Catalogue


A very mutinous people : the struggle for North Carolina, 1660-1713 /
Noeleen McIlvenna.
imprint
Chapel Hill : University of North Carolina Press c2009.
description
x, 212 p.
ISBN
0807832863 (cloth : alk. paper), 9780807832868 (cloth : alk. paper)
format(s)
Book
Holdings
More Details
imprint
Chapel Hill : University of North Carolina Press c2009.
isbn
0807832863 (cloth : alk. paper)
9780807832868 (cloth : alk. paper)
contents note
pt. 1. The first generation -- Escape to the swamp, 1660-1663 -- Building the sanctuary, 1664-1673 -- Culpeper's Rebellion, 1673-1680 -- The rise and fall of Seth Sothell, 1681-1695 -- pt. 2. The second generation -- Challenge of the Anglicans I : church establishment, 1695-1707 -- Challenge of the Anglicans II : Native American resistance, 1695-1707 -- Cary's Rebellion, 1708-1711 -- One final fight for freedom, 1711-1713.
catalogue key
6837552
 
Includes bibliographical references and index.
A Look Inside
Reviews
Review Quotes
"An intriguing interpretation of Albemarle's tumultuous early years. . . . An important addition to the historiography of North Carolina and that surrounding the rise of the planter class." - Virginia Magazine of History and Biography
"An intriguing interpretation of Albemarle's tumultuous early years. . . . An important addition to the historiography of North Carolina and that surrounding the rise of the planter class." -Virginia Magazine of History and Biography
"Creatively utilizing an array of period accounts, McIlvenna reexamines this often-overlooked part of the Carolinas and convincingly argues a bold new interpretation of the Albemarle." - The Georgia Historical Quarterly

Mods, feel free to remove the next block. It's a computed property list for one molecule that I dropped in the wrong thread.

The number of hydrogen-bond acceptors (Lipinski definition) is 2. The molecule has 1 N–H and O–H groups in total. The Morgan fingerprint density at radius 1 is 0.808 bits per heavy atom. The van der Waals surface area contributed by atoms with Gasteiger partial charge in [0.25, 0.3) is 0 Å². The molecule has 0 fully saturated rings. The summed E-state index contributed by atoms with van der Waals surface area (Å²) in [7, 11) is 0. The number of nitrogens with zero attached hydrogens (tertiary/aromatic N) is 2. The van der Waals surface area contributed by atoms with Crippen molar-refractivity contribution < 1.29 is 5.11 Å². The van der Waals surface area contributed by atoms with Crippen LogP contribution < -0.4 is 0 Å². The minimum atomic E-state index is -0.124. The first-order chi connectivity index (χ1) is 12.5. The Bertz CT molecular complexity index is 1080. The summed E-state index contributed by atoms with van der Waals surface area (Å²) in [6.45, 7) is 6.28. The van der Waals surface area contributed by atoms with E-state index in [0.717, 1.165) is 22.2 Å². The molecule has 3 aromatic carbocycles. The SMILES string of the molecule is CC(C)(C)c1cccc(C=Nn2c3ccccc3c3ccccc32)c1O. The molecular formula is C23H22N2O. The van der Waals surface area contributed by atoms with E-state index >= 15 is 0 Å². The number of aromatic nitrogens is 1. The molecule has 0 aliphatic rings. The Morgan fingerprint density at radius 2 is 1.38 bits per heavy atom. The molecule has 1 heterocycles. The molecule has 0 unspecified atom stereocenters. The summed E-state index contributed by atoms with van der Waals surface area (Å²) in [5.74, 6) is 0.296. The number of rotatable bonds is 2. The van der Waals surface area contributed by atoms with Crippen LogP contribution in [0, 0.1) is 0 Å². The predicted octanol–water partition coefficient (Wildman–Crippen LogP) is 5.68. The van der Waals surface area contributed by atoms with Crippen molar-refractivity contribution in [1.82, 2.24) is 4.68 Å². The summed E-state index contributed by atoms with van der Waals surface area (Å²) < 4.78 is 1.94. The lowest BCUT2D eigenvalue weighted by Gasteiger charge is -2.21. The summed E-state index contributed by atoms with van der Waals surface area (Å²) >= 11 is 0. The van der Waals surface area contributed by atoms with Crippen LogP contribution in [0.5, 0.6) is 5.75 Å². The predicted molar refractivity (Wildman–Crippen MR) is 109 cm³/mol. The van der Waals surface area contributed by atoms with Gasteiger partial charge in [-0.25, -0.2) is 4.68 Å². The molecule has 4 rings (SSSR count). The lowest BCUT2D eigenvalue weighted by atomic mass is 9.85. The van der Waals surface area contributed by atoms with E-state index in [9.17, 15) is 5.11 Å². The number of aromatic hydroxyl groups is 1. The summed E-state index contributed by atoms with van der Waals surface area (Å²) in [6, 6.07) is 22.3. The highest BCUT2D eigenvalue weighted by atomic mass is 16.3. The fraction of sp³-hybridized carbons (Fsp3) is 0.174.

"McIlvenna . . . weave[s] together a vivid and coherent narrative of the political struggles that transformed the colony. . . . Introduces an insubordinate and defiant world previously overlooked by colonial historians." - North Carolina Historical Review
"McIlvenna . . . weave[s] together a vivid and coherent narrative of the political struggles that transformed the colony. . . . Introduces an insubordinate and defiant world previously overlooked by colonial historians." -North Carolina Historical Review
"This well-written volume is highly recommended. McIlvenna successfully integrates this little-known society into a wider Atlantic world and explains the meaningful ways that early North Carolina was truly different from its hierarchical neighbors." -- The Journal of American History
"This well-written volume is highly recommended. McIlvenna successfully integrates this little-known society into a wider Atlantic world and explains the meaningful ways that early North Carolina was truly different from its hierarchical neighbors." --The Journal of American History
To find out how to look for other reviews, please see our guides to finding book reviews in the Sciences or Social Sciences and Humanities.
Summaries
Main Description